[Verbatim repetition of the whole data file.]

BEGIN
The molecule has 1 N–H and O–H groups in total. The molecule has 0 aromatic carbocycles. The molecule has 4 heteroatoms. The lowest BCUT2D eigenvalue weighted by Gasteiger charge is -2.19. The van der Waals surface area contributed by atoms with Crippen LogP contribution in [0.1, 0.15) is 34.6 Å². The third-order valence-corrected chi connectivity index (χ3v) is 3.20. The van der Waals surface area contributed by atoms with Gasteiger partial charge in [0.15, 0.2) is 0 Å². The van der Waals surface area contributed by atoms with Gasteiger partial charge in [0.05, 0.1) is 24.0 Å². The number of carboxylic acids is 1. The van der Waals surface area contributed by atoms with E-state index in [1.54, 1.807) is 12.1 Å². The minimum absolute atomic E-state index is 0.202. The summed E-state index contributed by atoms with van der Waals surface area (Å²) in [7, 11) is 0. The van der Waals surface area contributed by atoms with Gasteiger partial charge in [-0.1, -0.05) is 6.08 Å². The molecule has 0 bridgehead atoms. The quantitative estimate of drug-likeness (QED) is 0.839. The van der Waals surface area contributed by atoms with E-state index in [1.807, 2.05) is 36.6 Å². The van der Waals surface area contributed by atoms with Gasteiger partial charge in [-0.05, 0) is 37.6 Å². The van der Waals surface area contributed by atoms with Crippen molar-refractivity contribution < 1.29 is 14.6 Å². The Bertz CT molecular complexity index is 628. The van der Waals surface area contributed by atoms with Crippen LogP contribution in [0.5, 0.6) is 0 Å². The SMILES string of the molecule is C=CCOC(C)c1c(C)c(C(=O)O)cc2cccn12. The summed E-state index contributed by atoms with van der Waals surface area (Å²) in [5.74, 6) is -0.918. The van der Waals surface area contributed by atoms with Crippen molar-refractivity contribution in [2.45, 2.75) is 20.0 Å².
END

The molecule has 1 N–H and O–H groups in total. The molecule has 0 aromatic carbocycles. The molecule has 4 heteroatoms. The lowest BCUT2D eigenvalue weighted by Gasteiger charge is -2.19. The van der Waals surface area contributed by atoms with Crippen LogP contribution in [0.1, 0.15) is 34.6 Å². The third-order valence-corrected chi connectivity index (χ3v) is 3.20. The van der Waals surface area contributed by atoms with Gasteiger partial charge in [0.15, 0.2) is 0 Å². The van der Waals surface area contributed by atoms with Gasteiger partial charge in [0.05, 0.1) is 24.0 Å². The number of carboxylic acids is 1. The van der Waals surface area contributed by atoms with E-state index in [1.54, 1.807) is 12.1 Å². The minimum absolute atomic E-state index is 0.202. The summed E-state index contributed by atoms with van der Waals surface area (Å²) in [7, 11) is 0. The van der Waals surface area contributed by atoms with Gasteiger partial charge in [-0.1, -0.05) is 6.08 Å². The molecule has 0 bridgehead atoms. The quantitative estimate of drug-likeness (QED) is 0.839. The van der Waals surface area contributed by atoms with E-state index in [1.807, 2.05) is 36.6 Å². The van der Waals surface area contributed by atoms with Gasteiger partial charge in [-0.05, 0) is 37.6 Å². The van der Waals surface area contributed by atoms with Crippen molar-refractivity contribution < 1.29 is 14.6 Å². The Bertz CT molecular complexity index is 628. The van der Waals surface area contributed by atoms with Crippen LogP contribution in [0.5, 0.6) is 0 Å². The SMILES string of the molecule is C=CCOC(C)c1c(C)c(C(=O)O)cc2cccn12. The summed E-state index contributed by atoms with van der Waals surface area (Å²) in [5.74, 6) is -0.918. The van der Waals surface area contributed by atoms with Crippen molar-refractivity contribution in [2.45, 2.75) is 20.0 Å².